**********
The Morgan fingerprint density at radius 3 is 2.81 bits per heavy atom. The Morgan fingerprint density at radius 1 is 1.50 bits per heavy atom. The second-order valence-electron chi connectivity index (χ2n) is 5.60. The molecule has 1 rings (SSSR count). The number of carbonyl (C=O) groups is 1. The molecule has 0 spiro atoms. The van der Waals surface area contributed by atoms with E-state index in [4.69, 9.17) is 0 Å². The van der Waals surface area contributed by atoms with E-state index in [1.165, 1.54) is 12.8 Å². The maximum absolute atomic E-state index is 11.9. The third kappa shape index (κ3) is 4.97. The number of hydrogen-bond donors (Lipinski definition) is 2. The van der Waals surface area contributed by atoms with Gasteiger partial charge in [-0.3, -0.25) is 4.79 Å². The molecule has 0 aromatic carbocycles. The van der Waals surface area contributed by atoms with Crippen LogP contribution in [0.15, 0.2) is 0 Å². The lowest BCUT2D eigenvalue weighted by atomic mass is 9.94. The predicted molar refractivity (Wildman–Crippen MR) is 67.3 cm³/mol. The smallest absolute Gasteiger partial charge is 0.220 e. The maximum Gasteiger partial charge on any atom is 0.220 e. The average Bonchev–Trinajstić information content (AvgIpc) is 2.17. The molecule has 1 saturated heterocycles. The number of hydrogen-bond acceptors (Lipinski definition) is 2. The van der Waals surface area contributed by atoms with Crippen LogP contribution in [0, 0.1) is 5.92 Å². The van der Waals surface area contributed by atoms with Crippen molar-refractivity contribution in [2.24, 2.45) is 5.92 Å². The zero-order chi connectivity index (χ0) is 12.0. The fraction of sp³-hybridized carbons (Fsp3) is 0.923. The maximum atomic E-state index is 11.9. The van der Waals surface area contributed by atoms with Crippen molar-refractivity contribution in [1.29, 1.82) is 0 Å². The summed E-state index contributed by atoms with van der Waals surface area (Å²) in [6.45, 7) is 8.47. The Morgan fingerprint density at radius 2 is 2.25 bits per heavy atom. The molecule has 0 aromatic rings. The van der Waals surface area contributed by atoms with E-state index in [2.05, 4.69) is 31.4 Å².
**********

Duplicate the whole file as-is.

The Morgan fingerprint density at radius 3 is 2.81 bits per heavy atom. The Morgan fingerprint density at radius 1 is 1.50 bits per heavy atom. The second-order valence-electron chi connectivity index (χ2n) is 5.60. The molecule has 1 rings (SSSR count). The number of carbonyl (C=O) groups is 1. The molecule has 0 spiro atoms. The van der Waals surface area contributed by atoms with E-state index in [4.69, 9.17) is 0 Å². The van der Waals surface area contributed by atoms with E-state index in [1.165, 1.54) is 12.8 Å². The maximum absolute atomic E-state index is 11.9. The third kappa shape index (κ3) is 4.97. The number of hydrogen-bond donors (Lipinski definition) is 2. The van der Waals surface area contributed by atoms with Gasteiger partial charge in [-0.3, -0.25) is 4.79 Å². The molecule has 0 aromatic carbocycles. The van der Waals surface area contributed by atoms with Crippen LogP contribution in [0.15, 0.2) is 0 Å². The lowest BCUT2D eigenvalue weighted by atomic mass is 9.94. The predicted molar refractivity (Wildman–Crippen MR) is 67.3 cm³/mol. The smallest absolute Gasteiger partial charge is 0.220 e. The maximum Gasteiger partial charge on any atom is 0.220 e. The average Bonchev–Trinajstić information content (AvgIpc) is 2.17. The molecule has 1 saturated heterocycles. The number of hydrogen-bond acceptors (Lipinski definition) is 2. The van der Waals surface area contributed by atoms with Crippen LogP contribution in [0, 0.1) is 5.92 Å². The van der Waals surface area contributed by atoms with Crippen molar-refractivity contribution in [2.24, 2.45) is 5.92 Å². The zero-order chi connectivity index (χ0) is 12.0. The fraction of sp³-hybridized carbons (Fsp3) is 0.923. The maximum atomic E-state index is 11.9. The van der Waals surface area contributed by atoms with Crippen molar-refractivity contribution in [1.29, 1.82) is 0 Å². The summed E-state index contributed by atoms with van der Waals surface area (Å²) in [6.45, 7) is 8.47. The Morgan fingerprint density at radius 2 is 2.25 bits per heavy atom. The molecule has 0 aromatic rings. The van der Waals surface area contributed by atoms with E-state index in [2.05, 4.69) is 31.4 Å².